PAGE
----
What becomes of Australian Rugby?

A bit of a dive into my favourite sport, and what Australia needs to do to fix the downward spiral of the national team.

This week, the Wallabies lost to Wales and ended their World Cup run. It was probably the worst match I've seen the Wallabies play. That's it.

It. Was. The. Worst.

Anyone who watched the Ireland vs. South Africa game on the same weekend, that was a game on another level. If you watched the way the Fiji team played against the Wallabies, you could see it there too. The difference was the sense of national identity and way of playing the game. There is a distinct Irish, South African, Fijian, French, and Kiwi style of play. Attached to that is a national pride in their game.

A loss and a win born from that distinct way of playing is bearable. There is pride in playing that style of game regardless of the cost.

The Wallabies haven't had this for a long, long time.

There is a lot wrong with the state of Australian rugby, its governance, structure and operations that have compounded this issue. But at its heart, Australia has no game, no style and nothing distinctive.

This is symptomatic of Australian professional sport in general, which has prioritised the brilliance of individuals over the team for so long that we’ve forgotten what a team is and what it has to do in order to win.

If we want to save rugby one of the most important things we have to do is articulate what Australian Rugby is and what it looks like.

For the last 20 years, we have adapted the game to suit the players we can put on the field rather than build a specific identity around how we want to play the game. What that means is a completely incoherent message for players and fans: as availability, injury, and age of players change, so too does the game itself. As we swap out yet another underperforming coach, we destroy any stability or coherence that had been building. Every coaching change for the last 15 years has just patched over the deep cracks within the game itself. More important than the game is this national identity of what we want the game to be. What it can be.

The All Blacks, Springboks, Irish, Welsh, Fijians and French all have a clear identity of what they want the game to be and how they want to play it. And what that means is that there is a clear baseline of expectations. There is a default way of playing that these teams can fall back on.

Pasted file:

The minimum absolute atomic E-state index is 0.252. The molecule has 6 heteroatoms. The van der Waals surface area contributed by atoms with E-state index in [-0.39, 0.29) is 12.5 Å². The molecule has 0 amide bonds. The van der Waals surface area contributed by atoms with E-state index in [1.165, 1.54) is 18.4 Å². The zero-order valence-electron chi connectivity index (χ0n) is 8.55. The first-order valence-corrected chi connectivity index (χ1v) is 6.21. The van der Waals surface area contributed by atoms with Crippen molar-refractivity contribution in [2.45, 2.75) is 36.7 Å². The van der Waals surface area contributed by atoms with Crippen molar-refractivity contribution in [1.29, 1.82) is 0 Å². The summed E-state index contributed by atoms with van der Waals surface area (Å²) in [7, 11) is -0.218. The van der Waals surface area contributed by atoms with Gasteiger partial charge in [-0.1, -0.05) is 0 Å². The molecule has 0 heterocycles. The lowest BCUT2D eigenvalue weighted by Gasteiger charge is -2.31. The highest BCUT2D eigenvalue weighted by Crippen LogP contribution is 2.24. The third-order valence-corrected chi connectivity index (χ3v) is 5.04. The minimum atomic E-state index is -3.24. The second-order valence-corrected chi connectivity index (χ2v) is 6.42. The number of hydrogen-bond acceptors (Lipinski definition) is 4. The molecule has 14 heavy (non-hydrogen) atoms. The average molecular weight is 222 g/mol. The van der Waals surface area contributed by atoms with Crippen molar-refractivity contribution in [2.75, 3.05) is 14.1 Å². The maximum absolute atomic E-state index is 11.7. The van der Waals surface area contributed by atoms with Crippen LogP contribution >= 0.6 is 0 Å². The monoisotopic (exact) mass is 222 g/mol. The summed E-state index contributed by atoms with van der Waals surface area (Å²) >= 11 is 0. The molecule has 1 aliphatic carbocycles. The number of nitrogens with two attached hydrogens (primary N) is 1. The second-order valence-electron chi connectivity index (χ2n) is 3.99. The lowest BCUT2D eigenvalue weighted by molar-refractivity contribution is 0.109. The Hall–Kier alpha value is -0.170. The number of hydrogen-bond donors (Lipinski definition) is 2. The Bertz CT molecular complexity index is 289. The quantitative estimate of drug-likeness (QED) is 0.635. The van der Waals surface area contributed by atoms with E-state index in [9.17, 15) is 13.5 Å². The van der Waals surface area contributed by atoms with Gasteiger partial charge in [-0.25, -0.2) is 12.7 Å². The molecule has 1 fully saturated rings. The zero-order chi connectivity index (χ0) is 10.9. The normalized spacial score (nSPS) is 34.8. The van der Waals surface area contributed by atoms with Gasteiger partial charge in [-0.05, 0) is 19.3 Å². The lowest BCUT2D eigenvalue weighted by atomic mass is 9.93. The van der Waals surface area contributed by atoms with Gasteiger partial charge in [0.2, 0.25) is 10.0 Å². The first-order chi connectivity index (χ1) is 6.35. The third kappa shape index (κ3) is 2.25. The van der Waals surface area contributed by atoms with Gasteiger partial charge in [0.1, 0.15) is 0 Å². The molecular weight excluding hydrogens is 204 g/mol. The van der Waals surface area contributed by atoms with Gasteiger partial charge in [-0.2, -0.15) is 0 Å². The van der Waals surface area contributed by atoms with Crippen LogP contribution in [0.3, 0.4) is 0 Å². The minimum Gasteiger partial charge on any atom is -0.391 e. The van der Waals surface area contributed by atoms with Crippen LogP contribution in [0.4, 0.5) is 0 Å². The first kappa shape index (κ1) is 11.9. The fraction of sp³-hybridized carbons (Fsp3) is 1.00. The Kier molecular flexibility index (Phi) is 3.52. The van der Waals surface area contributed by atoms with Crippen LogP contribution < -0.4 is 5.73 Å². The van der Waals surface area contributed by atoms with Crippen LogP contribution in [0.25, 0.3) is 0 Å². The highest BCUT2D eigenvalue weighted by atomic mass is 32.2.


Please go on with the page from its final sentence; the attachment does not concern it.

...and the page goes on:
Whereas the Wallabies fall apart.

You can see it in the smaller nations, like the Chileans, the Samoans, and even the Romanians - there is a way of playing this game that they've grown into and they love it. And love is what’s missing from the Wallabies. There is little to love about the way we are playing the game. Yes, there are individuals who can exhibit brilliance in every game - it’s far from a team effort, and it’s far from consistent. The hero of one game becomes the villain of the next. As tactics change and teams adapt to those individuals so goes our fortune.

Rather than dwell on what went wrong, I think it's time for us to have a bigger discussion about what we want rugby to be and how we as a nation want to play it.

It’s not to undercut the problems with the organisation and at the grassroots - but we’re never going to solve those until we can articulate what rugby in Australia should be.

Getting this vision right ensures that all the required changes and what must be built to strengthen the game have a shared purpose.

Setting down the foundation of the game that we want to see will attract the right players and coaches. It will aid rather than hinder recruitment and talent development. We’ll spend money in the right places on the right players with the right skill set to play the game of rugby we want to see.

What do I want to see?

The problem we have is not the quality of the players; it's that we don't play as a team, and we don't play as a nation. We don't take risks because we fear failure. We don’t play cohesively because we don’t play as a team with clarity of visions and purpose.

Some of this comes back to how we’ve structured our domestic teams. Rather than reflecting a distinctive national form of the game, each state franchise that feeds the professional game plays an entirely different style of game. To expect these players to form a cohesive structure and style of play is ridiculous. This starkly contrasts New Zealand, where the teams play a cohesive Kiwi game with slight variations.

We have to do better, and it starts with creating a vision for what we want the Wallabies to be and how we want them to play!